Currently, Goldman carries a Zacks Rank #3 (Hold). You can see the complete list of today’s Zacks #1 Rank (Strong Buy) stocks here.

Performance of Other Major Banks

Citigroup C delivered a positive earnings surprise of 4.4% in fourth-quarter, backed by revenue strength. Adjusted earnings per share of $1.90 for the quarter handily outpaced the Zacks Consensus Estimate of $1.82. Including one-time gain, net income was $5 billion or $2.15 per share compared with the $4.3 billion or $1.64 per share recorded in the prior-year quarter.

Citigroup recorded higher revenues riding on consumer banking, investment banking and market revenues during the reported quarter. Though equity market revenues disappointed on a more challenging environment in derivatives, fixed income revenues were on an upswing. Moreover, investment banking revenues increased on strong underwriting business, partly muted by lower advisory business. Further, loans escalated. However, rise in expenses was on the downside. Additionally, cost of credit soared.

Wells Fargo’s (WFC - Free Report) fourth-quarter adjusted earnings of 93 cents per share lagged the Zacks Consensus Estimate of $1.12, on lower net interest income and rise in expenses. Results exclude litigation accruals. Including litigation accruals (not tax-deductible) worth 33 cents per share related to certain matters, earnings came in at 60 cents per share compared with the prior-year quarter’s $1.21.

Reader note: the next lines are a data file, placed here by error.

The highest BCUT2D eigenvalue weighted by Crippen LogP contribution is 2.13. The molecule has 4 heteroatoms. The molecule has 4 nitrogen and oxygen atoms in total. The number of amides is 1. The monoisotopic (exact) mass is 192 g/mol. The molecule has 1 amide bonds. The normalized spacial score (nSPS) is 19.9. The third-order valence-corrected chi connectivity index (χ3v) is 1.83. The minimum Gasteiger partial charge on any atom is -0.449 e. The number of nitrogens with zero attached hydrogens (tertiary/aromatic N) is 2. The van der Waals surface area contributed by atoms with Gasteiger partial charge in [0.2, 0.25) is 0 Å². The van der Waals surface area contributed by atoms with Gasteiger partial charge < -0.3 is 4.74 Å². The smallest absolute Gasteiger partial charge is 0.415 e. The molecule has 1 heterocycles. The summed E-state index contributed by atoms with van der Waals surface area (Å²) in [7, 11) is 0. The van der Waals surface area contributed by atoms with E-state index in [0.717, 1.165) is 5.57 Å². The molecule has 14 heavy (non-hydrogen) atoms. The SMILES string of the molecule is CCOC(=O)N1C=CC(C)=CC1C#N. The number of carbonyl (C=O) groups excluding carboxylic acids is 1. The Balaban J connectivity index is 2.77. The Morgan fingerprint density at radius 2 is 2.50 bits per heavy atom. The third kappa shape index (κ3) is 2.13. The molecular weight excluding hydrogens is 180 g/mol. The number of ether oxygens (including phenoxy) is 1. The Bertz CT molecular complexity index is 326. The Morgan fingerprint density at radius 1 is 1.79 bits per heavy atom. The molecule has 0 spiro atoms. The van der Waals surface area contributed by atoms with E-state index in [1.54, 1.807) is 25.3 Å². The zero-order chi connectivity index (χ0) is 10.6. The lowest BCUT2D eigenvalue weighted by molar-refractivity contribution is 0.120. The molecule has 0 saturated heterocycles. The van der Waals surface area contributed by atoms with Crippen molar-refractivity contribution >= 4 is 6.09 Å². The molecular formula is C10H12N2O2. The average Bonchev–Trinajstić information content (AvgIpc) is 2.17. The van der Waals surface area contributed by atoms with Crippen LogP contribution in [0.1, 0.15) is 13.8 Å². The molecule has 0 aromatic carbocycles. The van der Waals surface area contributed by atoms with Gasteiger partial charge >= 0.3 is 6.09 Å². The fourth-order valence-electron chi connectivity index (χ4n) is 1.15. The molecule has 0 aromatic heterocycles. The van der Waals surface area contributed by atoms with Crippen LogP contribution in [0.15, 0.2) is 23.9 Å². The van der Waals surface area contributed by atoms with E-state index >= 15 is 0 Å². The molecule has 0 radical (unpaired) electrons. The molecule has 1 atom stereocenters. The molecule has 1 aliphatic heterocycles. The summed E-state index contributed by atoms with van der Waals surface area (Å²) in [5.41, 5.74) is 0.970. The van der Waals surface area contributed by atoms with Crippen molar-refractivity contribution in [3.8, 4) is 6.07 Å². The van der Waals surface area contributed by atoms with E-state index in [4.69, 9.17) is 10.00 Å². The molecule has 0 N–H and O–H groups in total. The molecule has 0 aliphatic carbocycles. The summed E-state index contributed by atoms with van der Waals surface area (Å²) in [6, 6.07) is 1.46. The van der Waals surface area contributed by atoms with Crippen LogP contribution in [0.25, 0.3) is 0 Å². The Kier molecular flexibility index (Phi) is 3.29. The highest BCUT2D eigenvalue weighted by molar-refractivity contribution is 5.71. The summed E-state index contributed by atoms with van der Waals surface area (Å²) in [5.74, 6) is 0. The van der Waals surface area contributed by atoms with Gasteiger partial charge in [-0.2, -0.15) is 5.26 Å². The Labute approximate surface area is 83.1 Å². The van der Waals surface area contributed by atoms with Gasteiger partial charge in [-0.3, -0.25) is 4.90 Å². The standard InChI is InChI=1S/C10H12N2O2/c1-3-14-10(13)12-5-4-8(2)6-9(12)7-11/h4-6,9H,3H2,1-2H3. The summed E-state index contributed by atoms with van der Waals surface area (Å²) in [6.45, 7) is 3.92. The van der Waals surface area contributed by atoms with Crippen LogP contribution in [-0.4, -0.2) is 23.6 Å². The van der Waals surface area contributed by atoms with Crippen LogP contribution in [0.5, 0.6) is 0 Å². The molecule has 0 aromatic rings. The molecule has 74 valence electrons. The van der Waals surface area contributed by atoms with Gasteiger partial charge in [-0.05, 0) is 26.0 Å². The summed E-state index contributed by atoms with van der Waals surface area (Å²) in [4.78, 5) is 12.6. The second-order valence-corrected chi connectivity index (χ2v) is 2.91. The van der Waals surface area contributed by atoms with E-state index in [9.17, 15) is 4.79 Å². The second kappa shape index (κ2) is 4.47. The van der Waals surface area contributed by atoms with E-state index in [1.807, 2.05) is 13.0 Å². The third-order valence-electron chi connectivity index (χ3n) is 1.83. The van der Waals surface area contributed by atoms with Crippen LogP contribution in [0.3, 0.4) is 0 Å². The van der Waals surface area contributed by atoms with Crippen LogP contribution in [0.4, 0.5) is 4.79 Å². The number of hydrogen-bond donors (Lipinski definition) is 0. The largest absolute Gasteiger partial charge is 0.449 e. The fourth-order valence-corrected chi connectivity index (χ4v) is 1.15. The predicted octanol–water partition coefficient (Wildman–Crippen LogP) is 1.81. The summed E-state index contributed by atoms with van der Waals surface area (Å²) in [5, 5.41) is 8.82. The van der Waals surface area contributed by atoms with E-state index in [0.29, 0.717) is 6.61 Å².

Reduced net interest income on lower rates and rise in expenses negatively impacted the results. Moreover, provisions soared. However, higher fee income, driven by improved mortgage banking business, was on the upside. Further, escalation in loans and deposits acted as tailwinds.

Better-than-expected trading performance and rise in mortgage banking fees drove JPMorgan’s JPM fourth-quarter earnings of $2.57 per share, which handily outpaced the Zacks Consensus Estimate of $2.32. Lower interest rates drove mortgage banking fees. Further, as expected, both equity and debt underwriting fees improved, rising 10% and 11%, respectively. Thus, this resulted in an increase in investment banking fees (up 5%) despite a 3% fall in advisory fees.

Also, fixed income markets revenues surged 86%, given a favorable comparison against a soft prior-year quarter performance and strong client activity across products. Likewise, equity markets revenues grew 15% driven by strong equity markets performance.